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  1. Just an aside, but regardless of the outcome, I 'm proud of Judge William Hughes. He was the original magistrate on the Home place issue. He ruled for Home Place, and was primaried by Brainard for it. Their tool Poindexter failed to unseat Hughes, who won support for his honesty and courage throughout the county, and he was reelected Judge of Hamilton County's Superior Court. You can still stand for something and survive. Thanks, Judge Hughes!

  2. CCHP's real accomplishment is the 2015 law signed by Gov Pence that basically outlaws any annexation that is forced where a 65% majority of landowners in the affected area disagree. Regardless of whether HP wins or loses, the citizens of Indiana will not have another fiasco like this. The law Gov Pence signed is a direct result of this malgovernance.

  3. I gave tempparry guardship to a friend of my granddaughter in 2012. I went to prison. I had custody. My daughter went to prison to. We are out. My daughter gave me custody but can get her back. She was not order to give me custody . but now we want granddaughter back from friend. She's 14 now. What rights do we have

  4. This sure is not what most who value good governance consider the Rule of Law to entail: "In a letter dated March 2, which Brizzi forwarded to IBJ, the commission dismissed the grievance “on grounds that there is not reasonable cause to believe that you are guilty of misconduct.”" Yet two month later reasonable cause does exist? (Or is the commission forging ahead, the need for reasonable belief be damned? -- A seeming violation of the Rules of Profession Ethics on the part of the commission) Could the rule of law theory cause one to believe that an explanation is in order? Could it be that Hoosier attorneys live under Imperial Law (which is also a t-word that rhymes with infamy) in which the Platonic guardians can do no wrong and never owe the plebeian class any explanation for their powerful actions. (Might makes it right?) Could this be a case of politics directing the commission, as celebrated IU Mauer Professor (the late) Patrick Baude warned was happening 20 years ago in his controversial (whisteblowing) ethics lecture on a quite similar topic: http://www.repository.law.indiana.edu/cgi/viewcontent.cgi?article=1498&context=ilj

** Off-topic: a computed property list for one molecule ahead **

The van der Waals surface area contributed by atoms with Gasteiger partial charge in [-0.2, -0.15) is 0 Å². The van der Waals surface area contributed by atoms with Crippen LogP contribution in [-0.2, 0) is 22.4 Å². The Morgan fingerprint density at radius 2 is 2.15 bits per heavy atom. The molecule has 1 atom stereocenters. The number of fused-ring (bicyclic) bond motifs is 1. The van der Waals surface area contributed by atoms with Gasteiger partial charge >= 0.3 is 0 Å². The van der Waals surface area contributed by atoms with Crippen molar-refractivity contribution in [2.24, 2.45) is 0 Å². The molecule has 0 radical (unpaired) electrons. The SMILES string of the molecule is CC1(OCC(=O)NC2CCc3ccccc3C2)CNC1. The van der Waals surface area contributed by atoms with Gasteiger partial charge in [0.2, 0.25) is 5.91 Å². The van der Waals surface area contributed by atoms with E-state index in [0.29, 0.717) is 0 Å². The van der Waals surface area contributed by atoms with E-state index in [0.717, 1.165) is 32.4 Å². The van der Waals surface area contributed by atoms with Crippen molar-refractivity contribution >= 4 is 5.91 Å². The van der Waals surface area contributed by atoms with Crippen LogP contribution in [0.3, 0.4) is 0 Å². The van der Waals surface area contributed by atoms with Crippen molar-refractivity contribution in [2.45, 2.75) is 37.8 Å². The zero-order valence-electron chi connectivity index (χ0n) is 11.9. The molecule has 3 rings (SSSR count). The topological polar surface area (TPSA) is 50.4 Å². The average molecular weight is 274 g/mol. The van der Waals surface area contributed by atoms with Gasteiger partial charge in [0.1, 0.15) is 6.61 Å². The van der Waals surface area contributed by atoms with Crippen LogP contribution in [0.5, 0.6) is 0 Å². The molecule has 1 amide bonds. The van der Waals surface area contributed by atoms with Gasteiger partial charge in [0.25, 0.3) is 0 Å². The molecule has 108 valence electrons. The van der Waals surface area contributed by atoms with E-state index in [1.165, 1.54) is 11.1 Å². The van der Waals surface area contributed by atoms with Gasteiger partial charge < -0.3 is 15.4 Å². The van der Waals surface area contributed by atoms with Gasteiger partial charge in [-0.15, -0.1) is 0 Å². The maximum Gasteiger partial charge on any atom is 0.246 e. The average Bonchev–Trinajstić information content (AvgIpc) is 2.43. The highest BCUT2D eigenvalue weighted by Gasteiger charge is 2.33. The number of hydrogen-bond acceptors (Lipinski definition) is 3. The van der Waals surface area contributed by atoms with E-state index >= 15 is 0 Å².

5. I have a case presently pending cert review before the SCOTUS that reveals just how Indiana regulates the bar. I have been denied licensure for life for holding the wrong views and questioning the grand inquisitors as to their duties as to state and federal constitutional due process. True story: https://www.scribd.com/doc/299040839/2016Petitionforcert-to-SCOTUS Shorter, Amici brief serving to frame issue as misuse of govt licensure: https://www.scribd.com/doc/312841269/Thomas-More-Society-Amicus-Brown-v-Ind-Bd-of-Law-Examiners